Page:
Fortunately the levers of power are never solely in our hands. Those words are difficult for folks like us here at Holy Communion. I know that many of you, like me, like to be in charge, like to feel in control. In that sense, time is a great reckoner. We can’t manage the flow of time. Time marches on. We can really only control our own attitude and attention, and even in that realm, we’re working with subtle nuance. A spiritual director of mine once shared a parable he heard from a Navajo friend: “White people have all the watches, but Indians have all the time.”

Jesus’ followers encounter the conundrum of time in a particular way. His earliest followers were waiting for an imminent return. Jesus was coming back, soon. But as the days turned to years, the years to centuries, Jesus’ followers have had to ask: “What are we to do with all of this time?”

How can we use our time intentionally? How can we become more attuned to the Spirit as she is living and active? How can we, like Evelyn Underhill, cultivate an inner life that allows us to more fully see the outer world? How do we stay awake to the dynamics of power inviting us to act for justice?

If for you, time seems fleeting, if you find yourself rushed by errands, trying to find oil for your lamp, could Jesus today be inviting you to find a new relationship with time?

Surely God is in this Place: Jacob’s Ladder and Unlikely Spiritual Geography

Jacob’s story today is a claim of unlikely sacred geography. Jacob finds himself on the run. He’s tricked Isaac into giving him Esau’s blessing, his birthright. Essau, as we heard last week, isn’t someone to be messed with. So Jacob, the trickster is on the run. Away from home, away from the lands of his grandfather Abraham, he has a dream and declares. “Surely God is in this place.” The claim is surprising. God is in the “place,” the “holy place,” of people of Haran. What, we might ask, is God doing THERE?

Jacob’s dream becomes one of the most lasting and captivating images of the connection between heaven and earth. Jacob’s ladder has been painted, carved into stone, and set in stained glass. We sing old of the ladder in old spirituals, and have you ever been in a guitar store and not heard someone learning Led Zeppelin’s stairway to heaven? Jacob’s Ladder is even a popular wooden toy. How many Bible passages have their own toy?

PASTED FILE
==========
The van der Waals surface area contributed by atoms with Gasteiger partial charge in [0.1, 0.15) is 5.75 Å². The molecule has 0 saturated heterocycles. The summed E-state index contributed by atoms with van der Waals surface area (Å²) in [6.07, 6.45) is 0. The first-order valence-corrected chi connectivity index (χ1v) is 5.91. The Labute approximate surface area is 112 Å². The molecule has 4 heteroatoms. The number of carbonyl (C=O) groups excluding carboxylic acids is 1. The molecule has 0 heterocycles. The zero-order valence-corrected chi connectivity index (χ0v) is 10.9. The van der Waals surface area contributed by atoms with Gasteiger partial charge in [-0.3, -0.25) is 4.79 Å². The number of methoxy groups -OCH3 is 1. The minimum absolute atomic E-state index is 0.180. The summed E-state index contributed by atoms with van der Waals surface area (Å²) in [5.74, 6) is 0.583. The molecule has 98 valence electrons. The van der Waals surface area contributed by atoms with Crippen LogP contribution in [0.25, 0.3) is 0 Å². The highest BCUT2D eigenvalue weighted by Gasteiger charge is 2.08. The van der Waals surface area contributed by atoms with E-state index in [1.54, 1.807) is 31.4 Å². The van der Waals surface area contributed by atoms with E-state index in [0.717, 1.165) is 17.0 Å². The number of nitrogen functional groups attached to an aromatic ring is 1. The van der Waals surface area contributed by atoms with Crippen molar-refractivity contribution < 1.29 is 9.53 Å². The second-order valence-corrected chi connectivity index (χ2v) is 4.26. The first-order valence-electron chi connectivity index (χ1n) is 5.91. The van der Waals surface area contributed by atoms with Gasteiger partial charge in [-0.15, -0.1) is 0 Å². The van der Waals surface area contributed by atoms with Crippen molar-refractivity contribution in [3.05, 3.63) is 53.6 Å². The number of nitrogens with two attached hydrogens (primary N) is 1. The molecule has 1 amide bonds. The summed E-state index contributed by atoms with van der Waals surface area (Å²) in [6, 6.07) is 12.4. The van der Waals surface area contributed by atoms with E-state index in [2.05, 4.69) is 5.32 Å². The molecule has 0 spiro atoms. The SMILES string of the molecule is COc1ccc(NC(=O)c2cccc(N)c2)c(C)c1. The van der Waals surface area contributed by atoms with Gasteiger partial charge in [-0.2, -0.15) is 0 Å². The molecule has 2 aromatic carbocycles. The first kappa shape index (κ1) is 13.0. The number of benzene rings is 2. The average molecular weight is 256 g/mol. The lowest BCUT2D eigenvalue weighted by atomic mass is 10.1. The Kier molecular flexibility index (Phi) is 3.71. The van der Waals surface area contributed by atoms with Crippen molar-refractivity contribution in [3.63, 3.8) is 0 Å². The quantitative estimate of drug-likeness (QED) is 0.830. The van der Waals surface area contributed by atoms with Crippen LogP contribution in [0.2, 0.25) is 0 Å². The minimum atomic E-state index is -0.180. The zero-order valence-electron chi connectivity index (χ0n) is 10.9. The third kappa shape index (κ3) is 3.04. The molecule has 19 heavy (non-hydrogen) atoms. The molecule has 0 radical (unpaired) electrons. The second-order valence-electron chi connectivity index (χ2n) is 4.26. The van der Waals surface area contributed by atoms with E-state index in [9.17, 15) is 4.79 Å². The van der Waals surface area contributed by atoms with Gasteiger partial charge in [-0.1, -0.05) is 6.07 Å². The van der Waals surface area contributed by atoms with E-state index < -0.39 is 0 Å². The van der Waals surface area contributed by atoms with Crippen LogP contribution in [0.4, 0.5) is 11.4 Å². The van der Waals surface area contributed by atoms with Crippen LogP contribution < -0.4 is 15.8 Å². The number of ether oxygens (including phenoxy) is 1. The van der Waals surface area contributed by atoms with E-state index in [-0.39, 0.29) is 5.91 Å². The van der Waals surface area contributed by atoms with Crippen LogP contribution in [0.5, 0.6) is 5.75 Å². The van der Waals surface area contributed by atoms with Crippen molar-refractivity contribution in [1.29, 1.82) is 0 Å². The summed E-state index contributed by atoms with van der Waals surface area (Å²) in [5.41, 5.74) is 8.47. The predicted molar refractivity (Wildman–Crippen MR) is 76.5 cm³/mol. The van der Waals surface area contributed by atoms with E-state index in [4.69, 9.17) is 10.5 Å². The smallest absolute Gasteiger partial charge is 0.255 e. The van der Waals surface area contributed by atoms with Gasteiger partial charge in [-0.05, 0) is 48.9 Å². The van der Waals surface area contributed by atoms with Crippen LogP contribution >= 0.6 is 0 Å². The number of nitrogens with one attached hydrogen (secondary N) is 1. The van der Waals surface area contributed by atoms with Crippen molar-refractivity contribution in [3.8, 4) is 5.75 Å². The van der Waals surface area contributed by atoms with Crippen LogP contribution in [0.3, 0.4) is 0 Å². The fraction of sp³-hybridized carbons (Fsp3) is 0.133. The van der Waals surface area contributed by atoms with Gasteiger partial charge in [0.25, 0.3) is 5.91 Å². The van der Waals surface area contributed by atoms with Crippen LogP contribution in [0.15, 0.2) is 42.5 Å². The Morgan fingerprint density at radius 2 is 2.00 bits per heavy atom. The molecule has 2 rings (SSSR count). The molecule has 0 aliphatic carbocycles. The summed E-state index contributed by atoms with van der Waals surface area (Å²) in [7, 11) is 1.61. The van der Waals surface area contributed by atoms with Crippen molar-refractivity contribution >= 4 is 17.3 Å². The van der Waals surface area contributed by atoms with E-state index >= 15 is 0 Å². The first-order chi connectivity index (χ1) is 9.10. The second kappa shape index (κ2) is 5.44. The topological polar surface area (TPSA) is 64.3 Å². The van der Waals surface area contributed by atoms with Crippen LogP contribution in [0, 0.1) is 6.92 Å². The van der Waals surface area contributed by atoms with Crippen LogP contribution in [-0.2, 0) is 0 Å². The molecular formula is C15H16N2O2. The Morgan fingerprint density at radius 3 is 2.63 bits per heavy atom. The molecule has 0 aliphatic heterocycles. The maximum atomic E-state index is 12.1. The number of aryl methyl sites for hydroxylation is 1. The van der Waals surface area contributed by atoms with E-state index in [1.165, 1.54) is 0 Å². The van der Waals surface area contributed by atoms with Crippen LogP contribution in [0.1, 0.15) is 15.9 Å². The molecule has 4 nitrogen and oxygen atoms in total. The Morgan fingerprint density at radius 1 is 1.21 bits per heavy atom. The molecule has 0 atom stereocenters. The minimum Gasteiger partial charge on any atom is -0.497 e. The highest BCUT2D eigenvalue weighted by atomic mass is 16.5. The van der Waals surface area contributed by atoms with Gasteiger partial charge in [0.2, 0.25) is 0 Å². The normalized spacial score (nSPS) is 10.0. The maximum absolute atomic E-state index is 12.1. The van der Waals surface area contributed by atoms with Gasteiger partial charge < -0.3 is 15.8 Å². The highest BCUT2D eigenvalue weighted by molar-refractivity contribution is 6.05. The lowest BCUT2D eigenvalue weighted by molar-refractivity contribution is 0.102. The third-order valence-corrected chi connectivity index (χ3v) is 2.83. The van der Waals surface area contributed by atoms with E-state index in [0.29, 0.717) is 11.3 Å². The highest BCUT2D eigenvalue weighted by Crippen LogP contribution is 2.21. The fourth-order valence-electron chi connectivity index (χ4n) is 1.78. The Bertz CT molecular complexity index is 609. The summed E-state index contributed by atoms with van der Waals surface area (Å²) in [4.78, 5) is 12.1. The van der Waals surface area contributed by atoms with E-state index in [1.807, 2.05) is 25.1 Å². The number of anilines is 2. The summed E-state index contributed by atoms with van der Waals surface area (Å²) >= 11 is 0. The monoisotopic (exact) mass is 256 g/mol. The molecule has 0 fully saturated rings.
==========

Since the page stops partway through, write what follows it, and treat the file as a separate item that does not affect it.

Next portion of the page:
We are fascinated by this image of Jacob’s dream, Jacob’s ladder, this sense of God’s connection to earth, that in some places, the infinite and the finite touch. “Thin places” the Irish call them. Some of us have experienced the thinness. Do you have a sacred spot? A place you return to? I have a few. There’s a certain sage field at a camp I worked at in my early twenties in Colorado. I made it through a lot of angst spending quiet time in that field. There are places in our lives, old-worn paths that lead us to God.

But don’t miss what Jacob says when he wakes up. Surely God is in this place and I, I did not realize it. Our English translation misses a point of emphasis in the original. For you language nerds out there, we have an unnecessary pronoun: “I, I did not realize” Jacob says. The grammar of the Hebrew points to his realization that he, he has missed something. He has missed the presence of God. The responsibility for not noticing God in this territory belongs to Jacob.

Which leads me to ask: “How often do I, I not realize?” How often do we, we miss God? One of the biggest blunders in the spiritual life, and one I commit with great regularity, is assuming I know where to find God. God however, keeps ignoring my maps, showing up where I least expect. Jacob’s ladder touches down in unfamiliar territory.

Many of you know that I spent a year after college living in Tegucigalpa, Honduras. As a freshly minted Bachelor of Liberal Arts, I was convinced that I could make a difference. I came to Honduras fully expecting to find God, and I did, eventually, but not where I was looking.

You see, I believed fully that I would find God in my work. I was convinced that I had a great deal to teach, a great deal to offer. I was giving a year, I thought, maybe even more, to serve God in “the least of these.” I was sure to find God.

I arrived to El Hogar de Amor y Esperanza, the Orphanage that would be my home to discover that the job I had come to fill did not exist. I thought I would be teaching English and helping to orient short term volunteer groups who came to visit from the states. I arrived to discover El Hogar had an excellent English teacher, and no volunteer groups were scheduled to arrive in the next six months.

To complicate matters, my Spanish was not nearly fluent enough to manage over 100 boys between ages six and 15. I had been reading Thomas Merton, the famous 20th century monk and mystic who described with such poetry his encounter with God’s presence. I had not found God in my work. I spent most of the first six months in Honduras feeling frustrated, bored: useless.